PSCI 3225 Strategy and Politics
Dalton Dorr, PhD
About the Course:
How many decisions do we make on a whim? This class examines how political actors consider the potential choices and preferences of other actors before strategically making their own decisions. This course introduces students to the tools and concepts of game theory, a powerful and generalized approach to understanding how people make politically strategic decisions like while voting, lawmaking, and in international conflict.
Recommended prerequisites: PSCI 1101, or PSCI 2012, or PSCI 2223
This course is designed to expand the methods that students use to analyze and apply theory to current political issues. By the end of this course students should be able to cohesively discuss rational-choice decision-making processes on political and other social issues through the lenses of strategic interactions. Students will learn to apply mathematical models in a rational-choice framework to explain both observed and unobserved outcomes from political events. Most importantly, students will understand the strengths and weaknesses of using rational-choice analysis to substantiate arguments and opinions about political issues.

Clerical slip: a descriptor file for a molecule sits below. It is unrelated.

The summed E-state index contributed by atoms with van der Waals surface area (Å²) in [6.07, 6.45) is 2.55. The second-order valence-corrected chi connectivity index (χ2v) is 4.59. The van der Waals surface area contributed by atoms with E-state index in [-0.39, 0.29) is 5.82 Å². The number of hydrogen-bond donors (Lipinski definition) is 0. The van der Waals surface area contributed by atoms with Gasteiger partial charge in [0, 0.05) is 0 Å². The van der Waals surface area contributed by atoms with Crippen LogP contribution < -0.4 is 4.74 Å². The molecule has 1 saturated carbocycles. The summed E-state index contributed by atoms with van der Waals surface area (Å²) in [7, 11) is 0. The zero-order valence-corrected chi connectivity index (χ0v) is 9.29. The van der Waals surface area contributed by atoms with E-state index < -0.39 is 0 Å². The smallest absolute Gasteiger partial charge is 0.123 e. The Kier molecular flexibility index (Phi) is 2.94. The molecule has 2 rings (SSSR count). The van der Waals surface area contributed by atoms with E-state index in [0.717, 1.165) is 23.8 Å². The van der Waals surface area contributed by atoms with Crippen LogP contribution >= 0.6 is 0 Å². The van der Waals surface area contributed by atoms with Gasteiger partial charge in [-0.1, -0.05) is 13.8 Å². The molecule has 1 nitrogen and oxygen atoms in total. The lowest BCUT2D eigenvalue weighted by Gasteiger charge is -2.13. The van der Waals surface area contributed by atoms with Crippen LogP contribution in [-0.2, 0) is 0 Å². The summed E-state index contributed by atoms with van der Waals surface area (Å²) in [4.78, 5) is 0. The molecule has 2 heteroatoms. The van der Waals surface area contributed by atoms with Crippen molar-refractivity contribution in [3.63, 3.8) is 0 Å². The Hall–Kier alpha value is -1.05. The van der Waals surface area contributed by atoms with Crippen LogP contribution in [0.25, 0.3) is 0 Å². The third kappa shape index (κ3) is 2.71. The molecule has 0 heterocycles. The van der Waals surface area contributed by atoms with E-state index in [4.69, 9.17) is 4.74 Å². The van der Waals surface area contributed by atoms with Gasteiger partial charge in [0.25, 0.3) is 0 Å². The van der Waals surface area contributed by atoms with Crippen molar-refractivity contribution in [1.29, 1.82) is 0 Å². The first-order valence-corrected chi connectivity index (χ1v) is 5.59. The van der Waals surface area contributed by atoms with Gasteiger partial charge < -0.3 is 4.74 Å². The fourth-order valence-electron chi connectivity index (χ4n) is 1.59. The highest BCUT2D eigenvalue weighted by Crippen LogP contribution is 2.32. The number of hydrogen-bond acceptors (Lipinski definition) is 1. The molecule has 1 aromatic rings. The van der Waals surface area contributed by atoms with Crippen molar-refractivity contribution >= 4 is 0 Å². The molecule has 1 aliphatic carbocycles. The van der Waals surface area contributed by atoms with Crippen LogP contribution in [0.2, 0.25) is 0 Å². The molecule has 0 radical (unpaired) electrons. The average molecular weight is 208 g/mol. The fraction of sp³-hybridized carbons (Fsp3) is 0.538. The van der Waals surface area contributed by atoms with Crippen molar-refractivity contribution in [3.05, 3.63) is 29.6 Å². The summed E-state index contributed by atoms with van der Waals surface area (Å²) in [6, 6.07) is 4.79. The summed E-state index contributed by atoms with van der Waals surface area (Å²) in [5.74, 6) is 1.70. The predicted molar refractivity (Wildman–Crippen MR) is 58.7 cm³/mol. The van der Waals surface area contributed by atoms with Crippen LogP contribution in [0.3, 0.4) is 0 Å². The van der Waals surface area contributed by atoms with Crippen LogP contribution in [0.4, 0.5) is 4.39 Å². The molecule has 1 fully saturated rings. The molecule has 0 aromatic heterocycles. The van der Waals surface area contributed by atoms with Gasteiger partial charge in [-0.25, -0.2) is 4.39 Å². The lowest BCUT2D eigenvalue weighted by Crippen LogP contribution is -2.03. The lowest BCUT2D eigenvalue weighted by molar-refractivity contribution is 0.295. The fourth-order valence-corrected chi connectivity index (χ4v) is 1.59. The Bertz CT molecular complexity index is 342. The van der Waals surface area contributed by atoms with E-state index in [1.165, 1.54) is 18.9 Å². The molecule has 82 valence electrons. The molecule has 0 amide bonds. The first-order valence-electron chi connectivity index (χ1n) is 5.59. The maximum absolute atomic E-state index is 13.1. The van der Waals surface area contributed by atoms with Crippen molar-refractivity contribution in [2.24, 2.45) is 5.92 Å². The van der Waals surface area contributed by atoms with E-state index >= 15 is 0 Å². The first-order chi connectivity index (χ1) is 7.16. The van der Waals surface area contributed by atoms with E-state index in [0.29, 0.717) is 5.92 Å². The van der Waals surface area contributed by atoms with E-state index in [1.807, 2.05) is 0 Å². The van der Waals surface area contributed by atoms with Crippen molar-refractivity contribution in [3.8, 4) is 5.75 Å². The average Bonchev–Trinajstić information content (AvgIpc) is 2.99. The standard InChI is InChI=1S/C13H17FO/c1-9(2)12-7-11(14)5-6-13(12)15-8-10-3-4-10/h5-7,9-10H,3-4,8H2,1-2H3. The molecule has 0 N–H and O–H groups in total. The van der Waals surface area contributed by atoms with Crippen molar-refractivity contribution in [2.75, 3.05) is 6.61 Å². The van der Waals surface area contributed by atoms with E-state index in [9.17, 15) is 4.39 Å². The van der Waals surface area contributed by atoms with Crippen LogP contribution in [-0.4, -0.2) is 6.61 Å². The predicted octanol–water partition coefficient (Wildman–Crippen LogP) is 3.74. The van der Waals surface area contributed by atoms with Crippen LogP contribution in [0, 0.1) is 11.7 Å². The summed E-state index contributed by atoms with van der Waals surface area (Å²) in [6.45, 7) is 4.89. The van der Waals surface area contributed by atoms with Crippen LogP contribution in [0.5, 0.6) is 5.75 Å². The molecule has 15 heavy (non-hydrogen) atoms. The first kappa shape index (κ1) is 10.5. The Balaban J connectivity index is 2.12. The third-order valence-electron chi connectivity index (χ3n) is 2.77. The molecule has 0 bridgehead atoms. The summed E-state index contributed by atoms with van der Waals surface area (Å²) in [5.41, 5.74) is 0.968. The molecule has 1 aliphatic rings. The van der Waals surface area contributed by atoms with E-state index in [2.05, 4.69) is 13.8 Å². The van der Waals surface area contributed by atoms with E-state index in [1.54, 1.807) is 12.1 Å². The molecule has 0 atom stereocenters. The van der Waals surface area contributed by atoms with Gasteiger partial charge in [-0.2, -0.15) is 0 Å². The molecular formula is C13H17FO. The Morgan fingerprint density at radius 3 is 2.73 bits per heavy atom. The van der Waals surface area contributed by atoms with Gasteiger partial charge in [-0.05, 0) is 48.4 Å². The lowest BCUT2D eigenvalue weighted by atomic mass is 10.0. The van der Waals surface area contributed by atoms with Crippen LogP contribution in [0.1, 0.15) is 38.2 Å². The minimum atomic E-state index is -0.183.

Game Theory for Political Scientists, James Morrow (1994)
Grading (out of 100 points):
Problem Sets: 25
Response Papers: 20
Midterm Exam: 20
Final Exam: 25